n 1851 I. K. Brunel stood at the top of his profession, in an age of great engineers — Robert Stephenson, Scott Russell and a new man, the Duke of Devonshire's clever head gardener, Joseph Paxton, who appeared with his one masterpiece doodled on blotting paper, the legendary Crystal Palace. Brunel knew them all. There was a compact and camaraderie among the engineers, who stood together to fight for the future. . . . After 1851 mechanical science was free. The Exhibition cleared the air for the Great Eastern steamship and brought Brunel and her fellow builder together. He was John Scott Russell, a Scotsman of the genuine Brunel mark. He had been a child prodigy, a graduate of St. Andrew's University at sixteen, and a full professor of physics at twenty-four. He worked out the basic theories of hydrodynamics in his "wave-line" principle of ship's hull design. Russell operated an iron foundry and engineering works on the Isle of Dogs.
Sir Joseph Paxton. Click on picture for larger image.
The Great Exhibition was in good part Russell's doing. When an ingenious civil servant named Henry Cole — The man who invented Christmas cards — told him about the wonders of the Paris Exhibition of 1849, Russell saw the possibilities of a British fair of engineering and manufacturing arts. He discussed it with the Prince Consort, the unpopular Albert. The intelligent and catholically educated German was having a bad time in England. . . . The upper classes were suspicious of his erudition and the lower classes abhorred his stiff manners. The Queen, however, wanted Albert to be a success. John Scott Russell weighed these factors and sprang his coup one night in 1850. In the course of handing out medals at an art school exercise, Russell remarked cryptically, "There is now every hope of carrying out His Royal Highness Prince Albert 's plans for 1851."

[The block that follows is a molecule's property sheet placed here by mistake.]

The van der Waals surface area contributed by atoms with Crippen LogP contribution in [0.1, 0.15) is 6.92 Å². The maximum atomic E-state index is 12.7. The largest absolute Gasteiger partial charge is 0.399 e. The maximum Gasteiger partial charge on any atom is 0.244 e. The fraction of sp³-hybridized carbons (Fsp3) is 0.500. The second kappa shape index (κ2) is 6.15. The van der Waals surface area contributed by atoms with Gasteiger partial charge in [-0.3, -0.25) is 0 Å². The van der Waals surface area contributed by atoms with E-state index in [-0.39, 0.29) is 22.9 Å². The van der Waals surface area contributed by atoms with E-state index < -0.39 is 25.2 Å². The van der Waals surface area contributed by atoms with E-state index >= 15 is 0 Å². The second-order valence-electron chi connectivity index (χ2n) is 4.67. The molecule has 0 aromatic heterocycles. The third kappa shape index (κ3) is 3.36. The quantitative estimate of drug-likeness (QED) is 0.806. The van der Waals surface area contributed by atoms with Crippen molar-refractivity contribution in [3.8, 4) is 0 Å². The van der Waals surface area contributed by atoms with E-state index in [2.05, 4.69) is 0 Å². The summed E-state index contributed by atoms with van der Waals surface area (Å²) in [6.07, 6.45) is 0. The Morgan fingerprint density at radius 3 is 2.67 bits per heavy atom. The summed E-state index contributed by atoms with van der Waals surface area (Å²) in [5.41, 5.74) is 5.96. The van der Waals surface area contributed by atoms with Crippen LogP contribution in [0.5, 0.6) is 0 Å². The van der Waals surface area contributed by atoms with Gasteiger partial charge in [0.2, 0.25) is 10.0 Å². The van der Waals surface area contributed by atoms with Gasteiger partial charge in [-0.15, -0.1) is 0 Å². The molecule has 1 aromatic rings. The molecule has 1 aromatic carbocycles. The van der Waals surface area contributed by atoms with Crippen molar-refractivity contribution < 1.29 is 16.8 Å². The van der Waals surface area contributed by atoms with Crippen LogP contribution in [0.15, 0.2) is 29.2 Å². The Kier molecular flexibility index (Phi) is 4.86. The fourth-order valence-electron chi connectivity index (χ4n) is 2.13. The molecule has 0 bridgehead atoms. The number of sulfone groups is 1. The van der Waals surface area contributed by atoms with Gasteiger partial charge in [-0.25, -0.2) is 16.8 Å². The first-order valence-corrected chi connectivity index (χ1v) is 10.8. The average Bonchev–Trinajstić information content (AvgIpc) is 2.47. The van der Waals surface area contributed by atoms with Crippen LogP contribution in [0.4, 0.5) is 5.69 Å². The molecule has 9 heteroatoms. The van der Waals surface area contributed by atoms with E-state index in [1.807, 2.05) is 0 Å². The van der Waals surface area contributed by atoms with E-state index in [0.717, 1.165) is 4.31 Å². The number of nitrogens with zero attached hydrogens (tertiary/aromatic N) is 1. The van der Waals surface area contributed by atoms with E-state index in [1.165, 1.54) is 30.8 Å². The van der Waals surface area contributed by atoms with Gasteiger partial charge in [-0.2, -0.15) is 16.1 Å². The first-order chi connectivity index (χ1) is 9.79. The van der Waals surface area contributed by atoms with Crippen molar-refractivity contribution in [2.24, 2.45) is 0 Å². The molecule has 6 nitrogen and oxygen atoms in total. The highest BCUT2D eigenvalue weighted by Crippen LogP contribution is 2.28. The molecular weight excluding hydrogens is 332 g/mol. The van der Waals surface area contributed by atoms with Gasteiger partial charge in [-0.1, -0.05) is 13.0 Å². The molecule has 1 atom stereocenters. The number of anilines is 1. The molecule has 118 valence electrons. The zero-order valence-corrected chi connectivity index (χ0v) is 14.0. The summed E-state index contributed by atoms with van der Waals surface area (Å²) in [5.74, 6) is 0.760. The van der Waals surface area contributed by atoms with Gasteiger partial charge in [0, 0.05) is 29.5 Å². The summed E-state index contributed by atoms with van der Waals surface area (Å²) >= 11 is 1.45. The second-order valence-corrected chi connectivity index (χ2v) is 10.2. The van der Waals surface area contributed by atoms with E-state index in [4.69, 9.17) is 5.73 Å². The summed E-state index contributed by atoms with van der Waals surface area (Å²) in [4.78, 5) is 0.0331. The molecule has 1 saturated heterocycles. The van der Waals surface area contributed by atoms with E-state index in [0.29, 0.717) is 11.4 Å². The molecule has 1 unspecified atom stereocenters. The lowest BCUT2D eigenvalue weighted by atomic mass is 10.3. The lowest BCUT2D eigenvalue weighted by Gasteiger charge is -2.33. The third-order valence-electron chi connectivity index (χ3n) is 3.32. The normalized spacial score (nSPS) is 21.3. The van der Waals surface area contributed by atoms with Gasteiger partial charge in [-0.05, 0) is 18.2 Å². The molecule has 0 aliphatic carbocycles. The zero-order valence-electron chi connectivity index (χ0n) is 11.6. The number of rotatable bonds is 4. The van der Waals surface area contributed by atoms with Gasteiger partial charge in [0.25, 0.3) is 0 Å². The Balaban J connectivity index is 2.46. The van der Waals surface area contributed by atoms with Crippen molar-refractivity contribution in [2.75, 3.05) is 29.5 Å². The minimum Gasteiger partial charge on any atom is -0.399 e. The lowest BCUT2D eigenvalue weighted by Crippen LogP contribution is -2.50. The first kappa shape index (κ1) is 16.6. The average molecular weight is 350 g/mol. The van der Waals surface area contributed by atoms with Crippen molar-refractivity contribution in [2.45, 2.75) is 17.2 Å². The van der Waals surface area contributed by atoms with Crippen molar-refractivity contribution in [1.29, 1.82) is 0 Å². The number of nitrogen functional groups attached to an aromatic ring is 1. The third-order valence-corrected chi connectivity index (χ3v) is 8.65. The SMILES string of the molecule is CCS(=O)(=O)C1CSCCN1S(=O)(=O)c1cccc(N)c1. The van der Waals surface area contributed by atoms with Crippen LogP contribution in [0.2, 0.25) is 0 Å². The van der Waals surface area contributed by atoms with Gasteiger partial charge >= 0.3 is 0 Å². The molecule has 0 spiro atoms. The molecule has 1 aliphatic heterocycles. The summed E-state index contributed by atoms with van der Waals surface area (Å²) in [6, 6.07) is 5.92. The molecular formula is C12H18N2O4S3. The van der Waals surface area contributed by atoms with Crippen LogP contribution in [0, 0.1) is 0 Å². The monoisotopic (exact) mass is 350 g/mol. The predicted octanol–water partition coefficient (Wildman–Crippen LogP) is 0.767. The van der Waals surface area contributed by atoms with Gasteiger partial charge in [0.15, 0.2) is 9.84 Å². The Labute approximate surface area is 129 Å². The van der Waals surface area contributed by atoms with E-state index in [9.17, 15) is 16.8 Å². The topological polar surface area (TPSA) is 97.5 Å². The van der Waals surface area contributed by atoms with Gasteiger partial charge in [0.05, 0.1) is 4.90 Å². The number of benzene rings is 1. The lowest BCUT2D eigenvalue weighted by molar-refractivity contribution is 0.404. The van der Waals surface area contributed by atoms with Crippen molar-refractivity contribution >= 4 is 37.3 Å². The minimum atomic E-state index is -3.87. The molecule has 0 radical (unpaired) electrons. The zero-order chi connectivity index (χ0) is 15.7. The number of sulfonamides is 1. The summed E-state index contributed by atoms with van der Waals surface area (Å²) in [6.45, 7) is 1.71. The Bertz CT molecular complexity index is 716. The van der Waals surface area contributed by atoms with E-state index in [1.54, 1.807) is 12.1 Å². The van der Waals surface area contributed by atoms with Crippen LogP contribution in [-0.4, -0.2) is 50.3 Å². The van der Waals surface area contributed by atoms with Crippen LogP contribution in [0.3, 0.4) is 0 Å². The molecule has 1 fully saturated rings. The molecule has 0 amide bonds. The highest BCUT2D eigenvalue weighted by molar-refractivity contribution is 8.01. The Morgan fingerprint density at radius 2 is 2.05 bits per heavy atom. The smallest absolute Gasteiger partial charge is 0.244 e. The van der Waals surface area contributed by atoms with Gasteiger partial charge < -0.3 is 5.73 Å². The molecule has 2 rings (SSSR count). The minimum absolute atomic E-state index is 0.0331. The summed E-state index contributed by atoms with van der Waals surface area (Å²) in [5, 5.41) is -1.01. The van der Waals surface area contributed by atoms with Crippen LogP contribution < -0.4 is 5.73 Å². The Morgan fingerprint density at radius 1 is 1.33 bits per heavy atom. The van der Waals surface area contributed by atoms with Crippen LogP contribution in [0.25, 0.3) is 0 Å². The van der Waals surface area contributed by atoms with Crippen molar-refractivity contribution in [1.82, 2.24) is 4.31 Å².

Albert summoned Russell to the Palace and they plotted the Great Exhibition. The Queen blessed Albert's hobby. The Old Guard was outmaneuvered. Today in Kensington Gardens, slightly pocked by the bombs of a later German generation, sits Albert in a granite canopy alive with friezes and allegorical reliefs, a structure exceeded in Victorian high taste only by the Sir Walter Scott Memorial in Edinburgh. In his hand the Prince holds a catalogue of the Great Exhibition. Down the street in the Victoria and Albert Science Museum there is a glass case containing a model of John Scott Russell's paddle engines of the Great Eastern. On Victoria Embankment is Brunel's marble effigy, badly chipped by Hitlerian bombs.
Before Paxton: The Committee's design for a structure to house the Great Exhibition. Click on picture for larger image.
Brunel, Scott Russell and Robert Stephenson were members of the building committee of the big fair. They held a design competition for the main hall and invited the world's architects to submit plans within three weeks. They actually received 245 drawings. None were satisfactory so Brunel drew up a committee plan, featuring a sheet iron dome two hundred feet in diameter. The building was sort of squatly Romanesque with a whiff of Byzantine. At this stage Paxton sketched his gigantic greenhouse. Brunel was its first champion and volunteered to design the great water towers to flank the Crystal Palace. Brunel had a generous scientific philosophy. He did not believe in patenting inventions, and protected none of his numerous ideas, saying, "Most good things are being thought of by many persons at the same time. If there were publicity and freedom of communication, instead of concealment and mystery, a hundred times as many useful ideas would be generated."
The engineers were running the world. The capitalists eagerly tried to keep up with their blueprints. The common people were prepared to go anywhere with the golden engineers. Royalty deferred to them. The applied mechanical mind would conquer everything. The Exhibition was the cachet of machine age genius.
Dugan, John. The Great Iron Ship. New York: Harpers, 1953.
Last modified 31 December 2005